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that adds value. >> was that person worth more because of his expertise? >> yes. there are other complications that make it harder but in general i have looked at the sorts of plantation records to understand how they value skilled workers. i find that enslaved distillers or those who made the barrels to carry rum were often valued higher than other enslaved people. >> when did you develop your interest in the history of rum? >> even as an undergraduate student when i was falling in love with history i thought alcohol was a way to think about how a variety of people interact.
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it was so ubiquitous in society. initially i was interested in how it was consumed. i spent some time working at mount vernon, they have a distillery. it was part of efforts to make different types of alcohol and it was hard work. sometimes it did not go as planned. this suggested there was information and expertise that individuals in the 18th century and enslaved individuals must have had that we took for granted. it caused me to rethink the part of the alcohol process, the production and what that might tell us about the history of the atlantic world and how we think about expertise. >> you were making rum the way people were doing it? >> i was making whiskey, i had a chance to make rum as well.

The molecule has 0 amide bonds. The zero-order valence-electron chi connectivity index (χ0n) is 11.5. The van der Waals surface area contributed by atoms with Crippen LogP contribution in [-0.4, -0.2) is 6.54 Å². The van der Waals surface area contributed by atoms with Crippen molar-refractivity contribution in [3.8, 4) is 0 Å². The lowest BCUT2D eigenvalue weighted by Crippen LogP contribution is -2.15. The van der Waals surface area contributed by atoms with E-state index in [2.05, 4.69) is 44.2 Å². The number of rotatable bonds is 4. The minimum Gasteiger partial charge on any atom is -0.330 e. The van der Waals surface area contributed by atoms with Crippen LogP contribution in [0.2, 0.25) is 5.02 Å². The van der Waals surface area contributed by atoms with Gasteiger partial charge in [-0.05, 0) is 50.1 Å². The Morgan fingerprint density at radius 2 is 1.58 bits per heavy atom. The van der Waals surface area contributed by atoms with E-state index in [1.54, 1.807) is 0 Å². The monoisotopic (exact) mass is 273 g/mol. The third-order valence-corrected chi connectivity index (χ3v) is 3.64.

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not always exactly how it was done. the physical process raised questions that dovetailed with what i was learning about industry and work. >> when you say it did not turn out, did you taste bad rum? >> i remember we did not know how to mix the fermented batches. we came in one morning and the floor was covered in foam. we had some time to reflect as we were cleaning up the phone -- the foam because it was not really written in distillation guides. but that people would have known from their own experience. >> what should people know about learning history by doing history?
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>> we have to, it can add to our understanding of certain processes and what it means to create alcohol or any commodity. that can be valuable. we have to be mindful when we use that technique we are never going to replicate the broader milieu of the 18th century. nor should we want to. it will never be the same. i can't speak to certain experiences. i can learn something momentarily working with the same tools people might have worked with. >> jordan smith, thank you. this is american history tv, on c-span three. for each weekend we feature 48